6 Popular Edge Profile Granite Designs for Kitchen and Bathroom Remodels in St. Louis MO

Written by Brittany Allen

Selecting your countertop material is one of the most exciting aspects of a home remodel. You’ve likely already saved photos on Pinterest or Houzz of kitchens and bathrooms with luxurious countertops made of granite, marble, or even quartz. But your countertop decisions don’t stop there. You’ll also have to decide what type of countertop edge profile you’d like to have. This refers to the design that will be cut or crafted onto the edge of the countertop material. It’s another layer of design that can sometimes surprise homeowners since it isn’t discussed much as the countertop material itself. So here we’ll go over what you should keep in mind while considering which edge profile you’d like, and then we’ll go over some of the most popular options. 

What to Consider

Not every edge profile is created equal, and not every option is ideal for every situation. First, you’ll want to consider how fragile the material you’ve chosen is. For example, many granite options are durable and less likely to chip; however, if you select an edge profile that thins out the material, it’s more likely to chip. Those can be costly to repair and will likely never look the same again. However, a quartz countertop can handle a more ornate edge and still resist chips. 

Second, you’ll want to consider how this will affect your budget. The more ornate an edge profile, the more expensive it gets. Most edges are priced by the foot, but some are priced by the inch, which can quickly increase the cost of your countertop. 

Last but not least, consider how the edge profile will look within your chosen design. Some profiles suit modern styles and edges that are better for a more traditional look. No matter what your style, there is an edge profile that will perfectly fit your needs.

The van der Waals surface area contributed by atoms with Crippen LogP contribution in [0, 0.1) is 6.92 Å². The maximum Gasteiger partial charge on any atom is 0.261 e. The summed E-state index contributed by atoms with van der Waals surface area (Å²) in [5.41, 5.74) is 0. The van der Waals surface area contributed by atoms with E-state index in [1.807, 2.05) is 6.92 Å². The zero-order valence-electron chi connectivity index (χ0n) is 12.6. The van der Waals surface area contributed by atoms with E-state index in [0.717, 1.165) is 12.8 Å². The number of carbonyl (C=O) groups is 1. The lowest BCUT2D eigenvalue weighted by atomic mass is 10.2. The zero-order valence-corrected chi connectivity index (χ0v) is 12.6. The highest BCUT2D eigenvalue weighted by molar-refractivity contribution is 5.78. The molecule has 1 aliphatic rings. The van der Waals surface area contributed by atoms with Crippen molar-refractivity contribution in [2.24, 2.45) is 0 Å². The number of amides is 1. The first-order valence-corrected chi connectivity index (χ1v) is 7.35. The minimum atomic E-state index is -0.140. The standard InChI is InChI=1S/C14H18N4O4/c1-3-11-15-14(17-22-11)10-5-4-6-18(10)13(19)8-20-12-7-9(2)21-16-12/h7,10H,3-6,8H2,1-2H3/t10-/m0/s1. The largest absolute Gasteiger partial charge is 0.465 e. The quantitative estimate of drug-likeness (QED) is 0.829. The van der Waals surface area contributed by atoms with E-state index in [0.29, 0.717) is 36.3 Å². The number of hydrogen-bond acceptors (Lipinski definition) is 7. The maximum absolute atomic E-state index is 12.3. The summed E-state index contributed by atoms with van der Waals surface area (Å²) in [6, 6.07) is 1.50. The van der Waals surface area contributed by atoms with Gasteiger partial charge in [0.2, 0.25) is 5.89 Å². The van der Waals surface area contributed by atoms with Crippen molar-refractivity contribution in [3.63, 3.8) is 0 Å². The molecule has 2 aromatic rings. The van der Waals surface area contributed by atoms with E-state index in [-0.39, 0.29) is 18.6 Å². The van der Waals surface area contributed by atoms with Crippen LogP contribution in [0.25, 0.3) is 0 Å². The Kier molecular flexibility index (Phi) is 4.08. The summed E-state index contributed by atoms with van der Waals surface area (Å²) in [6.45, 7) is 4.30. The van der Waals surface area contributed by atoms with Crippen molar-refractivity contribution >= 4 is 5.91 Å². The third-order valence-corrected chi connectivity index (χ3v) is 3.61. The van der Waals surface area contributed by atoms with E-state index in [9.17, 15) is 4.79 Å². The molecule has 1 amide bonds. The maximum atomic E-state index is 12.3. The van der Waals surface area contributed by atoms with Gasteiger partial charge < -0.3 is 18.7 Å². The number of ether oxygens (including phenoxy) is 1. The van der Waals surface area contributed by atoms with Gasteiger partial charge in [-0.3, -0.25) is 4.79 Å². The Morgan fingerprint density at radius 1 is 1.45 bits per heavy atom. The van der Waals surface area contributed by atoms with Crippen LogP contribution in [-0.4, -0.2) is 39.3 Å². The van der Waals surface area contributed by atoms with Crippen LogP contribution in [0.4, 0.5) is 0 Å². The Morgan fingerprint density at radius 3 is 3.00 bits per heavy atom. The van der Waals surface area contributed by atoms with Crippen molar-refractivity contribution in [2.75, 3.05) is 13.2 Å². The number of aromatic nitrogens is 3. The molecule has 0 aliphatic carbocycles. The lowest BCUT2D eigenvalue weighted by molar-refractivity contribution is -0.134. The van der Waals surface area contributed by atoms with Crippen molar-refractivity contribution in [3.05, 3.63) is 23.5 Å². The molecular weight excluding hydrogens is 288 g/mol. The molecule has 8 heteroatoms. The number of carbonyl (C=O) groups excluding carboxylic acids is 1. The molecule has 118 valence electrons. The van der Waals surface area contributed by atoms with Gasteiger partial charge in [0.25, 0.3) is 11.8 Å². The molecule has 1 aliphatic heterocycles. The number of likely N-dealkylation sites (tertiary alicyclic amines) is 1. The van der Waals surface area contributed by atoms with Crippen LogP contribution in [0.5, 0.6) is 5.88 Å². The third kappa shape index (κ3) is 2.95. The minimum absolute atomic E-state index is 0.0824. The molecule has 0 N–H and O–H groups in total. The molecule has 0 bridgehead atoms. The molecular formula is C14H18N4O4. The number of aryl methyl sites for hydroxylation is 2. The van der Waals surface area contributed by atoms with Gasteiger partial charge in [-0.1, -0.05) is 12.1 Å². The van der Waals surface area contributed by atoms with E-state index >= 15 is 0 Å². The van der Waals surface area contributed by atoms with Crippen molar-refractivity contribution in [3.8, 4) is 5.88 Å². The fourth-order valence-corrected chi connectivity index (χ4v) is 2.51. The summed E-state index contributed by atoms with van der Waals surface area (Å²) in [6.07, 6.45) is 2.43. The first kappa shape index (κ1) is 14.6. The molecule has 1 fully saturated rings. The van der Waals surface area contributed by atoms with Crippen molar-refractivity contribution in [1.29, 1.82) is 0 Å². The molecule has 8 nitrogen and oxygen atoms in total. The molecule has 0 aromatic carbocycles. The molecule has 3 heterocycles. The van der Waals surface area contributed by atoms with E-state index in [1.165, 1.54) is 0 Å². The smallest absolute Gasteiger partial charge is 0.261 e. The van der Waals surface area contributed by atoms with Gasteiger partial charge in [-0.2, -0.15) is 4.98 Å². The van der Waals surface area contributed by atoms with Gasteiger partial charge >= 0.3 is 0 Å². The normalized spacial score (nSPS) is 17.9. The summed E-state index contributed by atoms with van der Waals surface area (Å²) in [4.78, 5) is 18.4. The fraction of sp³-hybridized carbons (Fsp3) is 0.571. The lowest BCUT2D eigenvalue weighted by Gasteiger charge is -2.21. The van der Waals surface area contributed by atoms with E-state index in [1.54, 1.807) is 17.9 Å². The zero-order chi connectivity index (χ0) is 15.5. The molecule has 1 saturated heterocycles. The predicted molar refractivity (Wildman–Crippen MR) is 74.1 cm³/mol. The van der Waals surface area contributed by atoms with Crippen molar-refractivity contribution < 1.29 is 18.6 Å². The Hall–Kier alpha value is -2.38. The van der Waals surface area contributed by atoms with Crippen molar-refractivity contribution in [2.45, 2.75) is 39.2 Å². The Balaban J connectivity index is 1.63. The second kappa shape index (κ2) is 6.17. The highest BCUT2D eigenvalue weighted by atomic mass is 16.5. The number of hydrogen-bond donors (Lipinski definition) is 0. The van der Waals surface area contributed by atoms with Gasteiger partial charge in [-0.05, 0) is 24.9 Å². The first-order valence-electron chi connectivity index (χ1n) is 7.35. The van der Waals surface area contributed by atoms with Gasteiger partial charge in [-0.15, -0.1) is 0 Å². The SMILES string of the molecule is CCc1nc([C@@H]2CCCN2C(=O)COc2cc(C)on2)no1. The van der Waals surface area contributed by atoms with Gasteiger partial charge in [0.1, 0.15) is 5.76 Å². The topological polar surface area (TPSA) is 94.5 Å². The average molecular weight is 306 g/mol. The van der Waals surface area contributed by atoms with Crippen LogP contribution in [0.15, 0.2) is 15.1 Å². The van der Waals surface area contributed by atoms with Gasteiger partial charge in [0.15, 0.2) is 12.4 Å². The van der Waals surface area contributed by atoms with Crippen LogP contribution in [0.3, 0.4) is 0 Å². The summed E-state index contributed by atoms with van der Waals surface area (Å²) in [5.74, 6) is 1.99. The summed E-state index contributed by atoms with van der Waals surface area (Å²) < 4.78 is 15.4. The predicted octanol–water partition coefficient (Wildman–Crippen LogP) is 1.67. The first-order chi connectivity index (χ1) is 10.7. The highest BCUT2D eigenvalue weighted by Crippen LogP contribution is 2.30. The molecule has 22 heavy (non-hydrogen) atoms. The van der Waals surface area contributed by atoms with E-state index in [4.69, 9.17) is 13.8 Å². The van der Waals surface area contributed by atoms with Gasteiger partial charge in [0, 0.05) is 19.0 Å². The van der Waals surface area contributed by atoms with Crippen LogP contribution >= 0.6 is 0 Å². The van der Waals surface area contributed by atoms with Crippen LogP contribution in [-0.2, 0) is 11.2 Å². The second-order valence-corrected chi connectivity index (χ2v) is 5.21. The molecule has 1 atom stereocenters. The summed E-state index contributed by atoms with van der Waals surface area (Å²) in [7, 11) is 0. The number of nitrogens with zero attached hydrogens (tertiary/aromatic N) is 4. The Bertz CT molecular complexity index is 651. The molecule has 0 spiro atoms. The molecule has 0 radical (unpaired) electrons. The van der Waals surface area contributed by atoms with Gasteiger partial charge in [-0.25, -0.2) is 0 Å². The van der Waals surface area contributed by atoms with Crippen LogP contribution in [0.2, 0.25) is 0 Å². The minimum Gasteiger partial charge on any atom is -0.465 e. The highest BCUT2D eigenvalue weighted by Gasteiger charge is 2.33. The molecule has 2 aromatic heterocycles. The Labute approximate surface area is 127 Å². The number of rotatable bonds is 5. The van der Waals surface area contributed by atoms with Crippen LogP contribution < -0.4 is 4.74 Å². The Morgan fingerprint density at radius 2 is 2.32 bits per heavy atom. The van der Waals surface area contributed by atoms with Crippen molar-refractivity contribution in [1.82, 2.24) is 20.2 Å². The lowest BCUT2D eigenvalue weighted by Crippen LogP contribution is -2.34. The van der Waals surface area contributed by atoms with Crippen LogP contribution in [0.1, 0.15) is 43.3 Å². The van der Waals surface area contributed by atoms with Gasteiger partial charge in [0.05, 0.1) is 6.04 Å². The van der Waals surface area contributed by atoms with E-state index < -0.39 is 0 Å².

Bullnose

The bullnose edge profile is one of the most simplistic and most popular choices. It’s an affordable edge that still brings a bit of style to the countertop. The edge is very rounded and won’t leave you with a bruise if you bump into it. The bullnose edge is also the safest against chipping. So if you’ve chosen a material that’s prone to cracks, this might be a good option for you. It’s also an excellent option for modern spaces due to its sleek and understated look. 

Summit Edge 

The summit edge is similar to the bullnose in that they are both simple but elegant edge profiles. The summit is a softly squared edge that is ideal for chip or crack-prone materials or those looking for something more modern and affordable. Although it’s simple like the bullnose, it gives a more substantial appearance and statement as an edge profile. It would look great in a modern space as well as a more traditional one. 

Moraine Edge

Moraine edges are a hand-chiseled edge that has a natural and rustic look to them. It hides chips well and is suitable for traditional, cottage, and farmhouse styles. Also known as chiseled edge, it’s a bit more expensive than most other options because it is hand-finished. 

Cove Ogee Edge

If you’re looking for an edge with a bit more design than the simple bullnose, you might like a cove ogee edge. These are the biggest ogee edges available, and they are very ornate and will suit a traditional design home very well. Unfortunately, they are also expensive and makes the countertops more vulnerable to chips. 

Thicker Edges

A new trend that’s becoming popular is a thicker countertop. This usually is just at the edge to give the illusion that the whole countertop is thick, but with the magic of design, it’s just the sides. This is most often used in modern designs, but it could also suit a more traditional home. Sometimes this edge is called rimrock, and these are on the more expensive side due to the amount of material needed to create the look. 

Waterfall Edge

A waterfall edge is a dramatic and elegant edge where the countertop material reaches to the floor and covers the whole side of the cabinet or island. It’s costly due to the amount of material needed to pull it off, but the effect is undeniably stunning. It mostly is installed in modern homes but could suit a more traditional design as well.

 

There are so many choices to make when it comes to remodeling your home, and the edge profile is another one that doesn’t often get enough attention. Be sure to consider the budget, the fragility of the material you’ve chosen, and the aesthetics of the edge profile before settling on one. This is where a professional designer really comes in handy!

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